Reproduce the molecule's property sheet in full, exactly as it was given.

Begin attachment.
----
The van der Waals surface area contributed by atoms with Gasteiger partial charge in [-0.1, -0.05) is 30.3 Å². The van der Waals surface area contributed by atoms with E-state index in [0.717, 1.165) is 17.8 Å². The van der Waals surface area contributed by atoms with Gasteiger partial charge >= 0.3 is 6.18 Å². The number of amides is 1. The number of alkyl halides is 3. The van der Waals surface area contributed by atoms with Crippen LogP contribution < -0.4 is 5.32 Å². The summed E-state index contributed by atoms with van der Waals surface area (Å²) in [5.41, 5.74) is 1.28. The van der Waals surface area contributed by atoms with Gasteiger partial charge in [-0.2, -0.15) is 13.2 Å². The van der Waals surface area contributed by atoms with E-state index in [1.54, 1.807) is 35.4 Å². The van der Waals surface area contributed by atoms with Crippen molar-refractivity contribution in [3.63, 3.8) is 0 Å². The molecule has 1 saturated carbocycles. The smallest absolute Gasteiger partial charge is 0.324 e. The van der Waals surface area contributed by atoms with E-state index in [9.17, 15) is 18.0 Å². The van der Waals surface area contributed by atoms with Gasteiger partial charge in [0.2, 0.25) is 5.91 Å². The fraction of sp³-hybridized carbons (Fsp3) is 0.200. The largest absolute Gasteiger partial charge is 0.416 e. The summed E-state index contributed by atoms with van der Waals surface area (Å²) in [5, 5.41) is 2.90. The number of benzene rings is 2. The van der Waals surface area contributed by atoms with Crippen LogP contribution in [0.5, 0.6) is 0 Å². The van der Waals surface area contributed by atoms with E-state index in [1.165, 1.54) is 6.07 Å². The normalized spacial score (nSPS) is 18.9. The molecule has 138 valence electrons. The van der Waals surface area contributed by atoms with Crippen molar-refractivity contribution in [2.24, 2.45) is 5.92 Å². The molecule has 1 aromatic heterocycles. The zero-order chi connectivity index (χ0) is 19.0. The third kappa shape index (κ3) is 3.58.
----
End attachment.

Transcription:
The van der Waals surface area contributed by atoms with Gasteiger partial charge in [-0.1, -0.05) is 30.3 Å². The van der Waals surface area contributed by atoms with E-state index in [0.717, 1.165) is 17.8 Å². The van der Waals surface area contributed by atoms with Gasteiger partial charge >= 0.3 is 6.18 Å². The number of amides is 1. The number of alkyl halides is 3. The van der Waals surface area contributed by atoms with Crippen LogP contribution < -0.4 is 5.32 Å². The summed E-state index contributed by atoms with van der Waals surface area (Å²) in [5.41, 5.74) is 1.28. The van der Waals surface area contributed by atoms with Gasteiger partial charge in [-0.2, -0.15) is 13.2 Å². The van der Waals surface area contributed by atoms with E-state index in [1.54, 1.807) is 35.4 Å². The van der Waals surface area contributed by atoms with Crippen molar-refractivity contribution in [3.63, 3.8) is 0 Å². The molecule has 1 saturated carbocycles. The smallest absolute Gasteiger partial charge is 0.324 e. The van der Waals surface area contributed by atoms with E-state index in [9.17, 15) is 18.0 Å². The van der Waals surface area contributed by atoms with Gasteiger partial charge in [0.2, 0.25) is 5.91 Å². The fraction of sp³-hybridized carbons (Fsp3) is 0.200. The largest absolute Gasteiger partial charge is 0.416 e. The summed E-state index contributed by atoms with van der Waals surface area (Å²) in [5, 5.41) is 2.90. The number of benzene rings is 2. The van der Waals surface area contributed by atoms with Crippen LogP contribution in [0.5, 0.6) is 0 Å². The van der Waals surface area contributed by atoms with E-state index in [1.165, 1.54) is 6.07 Å². The normalized spacial score (nSPS) is 18.9. The molecule has 138 valence electrons. The van der Waals surface area contributed by atoms with Crippen molar-refractivity contribution in [2.24, 2.45) is 5.92 Å². The molecule has 1 aromatic heterocycles. The zero-order chi connectivity index (χ0) is 19.0. The third kappa shape index (κ3) is 3.58.